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"...public opinion deserves to be respected as well as despised" G.W.F. Hegel, 'Philosophy of Right'

the big silence « Previous | |Next »
November 5, 2013

The Edward Snowden revelations have shown us that the closely allied electronic spying agencies, the NSA in America and GCHQ in Britain have indicated that Internet and phone traffic has been comprehensively hacked and stored, to be accessed globally by hundreds of thousands of staff. We now know that the National Security Agency, working in conjunction with its British counterpart, GCHQ, have broken into the fibre optic cables that carry the transfer of data around the world for Google and Yahoo.

The surveillance system appears both insecure and out of control with democratic and judicial oversight having broken down, with the giant tech firms such as Google, Facebook and Yahoo, willingly collaborated with the US government's mass surveillance schemes. The world is the American oyster, to pry open and do with as they will.

Yet in Australia, which is part of the Anglo Five Eyes countries' surveillance system, there has been no questioning of the national security state. Parliamentary oversight appears to look puny, ignorant and indifferent even though the essentially authoritarian and secretive arm of government slithers away from democratic oversight. The expansion of the national security state and it illegal abuses is just accepted, even though it is known that the "war on terror" has led to intrusions on civil liberties, intrusions that do not necessarily have a payoff in terms of increased security.

The Snowden revelations are an indication just how far the Anglo countries have slid from democratic principles and that their commitment is to suppressing instead of informing public debate about surveillance. The data surveillance enterprises, public and private, want to know everything about you, but they don’t want you to know much about them. On one hand, they probe into the minutia of our lives — against our will in the case of the NSA — and on the other hand, they want to maintain as much opacity as possible on why and how they do it.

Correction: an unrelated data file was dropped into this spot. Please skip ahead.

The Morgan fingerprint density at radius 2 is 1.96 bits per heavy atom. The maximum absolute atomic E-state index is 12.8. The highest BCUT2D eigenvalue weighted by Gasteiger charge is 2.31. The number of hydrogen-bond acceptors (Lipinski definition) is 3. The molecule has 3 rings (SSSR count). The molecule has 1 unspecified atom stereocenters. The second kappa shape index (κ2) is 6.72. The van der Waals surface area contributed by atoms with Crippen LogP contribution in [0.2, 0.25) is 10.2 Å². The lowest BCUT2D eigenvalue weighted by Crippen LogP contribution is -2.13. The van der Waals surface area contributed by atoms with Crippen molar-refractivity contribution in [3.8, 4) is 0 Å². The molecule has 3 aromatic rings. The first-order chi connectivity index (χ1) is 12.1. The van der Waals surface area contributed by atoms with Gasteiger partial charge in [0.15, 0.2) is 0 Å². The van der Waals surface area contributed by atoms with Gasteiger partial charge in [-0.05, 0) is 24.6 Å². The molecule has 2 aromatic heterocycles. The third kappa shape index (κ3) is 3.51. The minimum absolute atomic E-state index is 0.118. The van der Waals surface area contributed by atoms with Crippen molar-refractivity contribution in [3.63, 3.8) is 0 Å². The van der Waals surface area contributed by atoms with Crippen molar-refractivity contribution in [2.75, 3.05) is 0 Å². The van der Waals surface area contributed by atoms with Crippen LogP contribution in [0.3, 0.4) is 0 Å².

Apparently, too much transparency defeats the purpose of democracy.

| Posted by Gary Sauer-Thompson at 8:39 AM | | Comments (9)


So Australia has been spying--clandestine eavesdropping--- on Indonesia from the embassy on behalf of the US. Is Australia still Washington's deputy sheriff in the region?

Australia is a key part of the so-called “Five Eyes” countries, which along with the US includes other “Anglosphere” countries in the UK, Canada and New Zealand. Australia’s primary role in this network is contributing intelligence on the southeast Asian region.

The Snowden documents revealed that the Ttop secret Defence Signals Directorate operates the listening posts at embassies without the knowledge of most Australian diplomats,

The documents revealed the existence of a signals intelligence collection program - codenamed STATEROOM - conducted from sites at US embassies and consulates and from the diplomatic missions of other intelligence partners including Australia, Britain and Canada.

Australia has a key role in sharing and providing intelligence to its partners, via the US/Australian joint facility at Pine Gap and another facility at Geraldton, which is run by Australia's Defence Signals Directorate.

DSD monitors all international telephone conversations, faxes and email traffic, which go through communication satellites stationed in South-East Asia and the Southwest Pacific.

No doubt a growing number of Australian citizens are being monitored by our spy agencies.

The Greens communications spokesman, senator Scott Ludlam, is challenging both the government and the Labor opposition to back a wide-ranging parliamentary inquiry into the practices, similar to those in the UK, Spain, Germany and the US.

What will the reaction from the Coalition and the ALP be? More silence?

Well put.

GCHQ on the UK tapped the private networks between Google's centres in order to monitor traffic on an industrial-scale.

Is there any system of checks and balances over the the top secret Defence Signals Directorate. If so what are they? or can the Defence Signals Directorate do what it pleases.


There might be some sort of checks and balances over the Defence Signals Directorate... but they're not at liberty of tell anyone...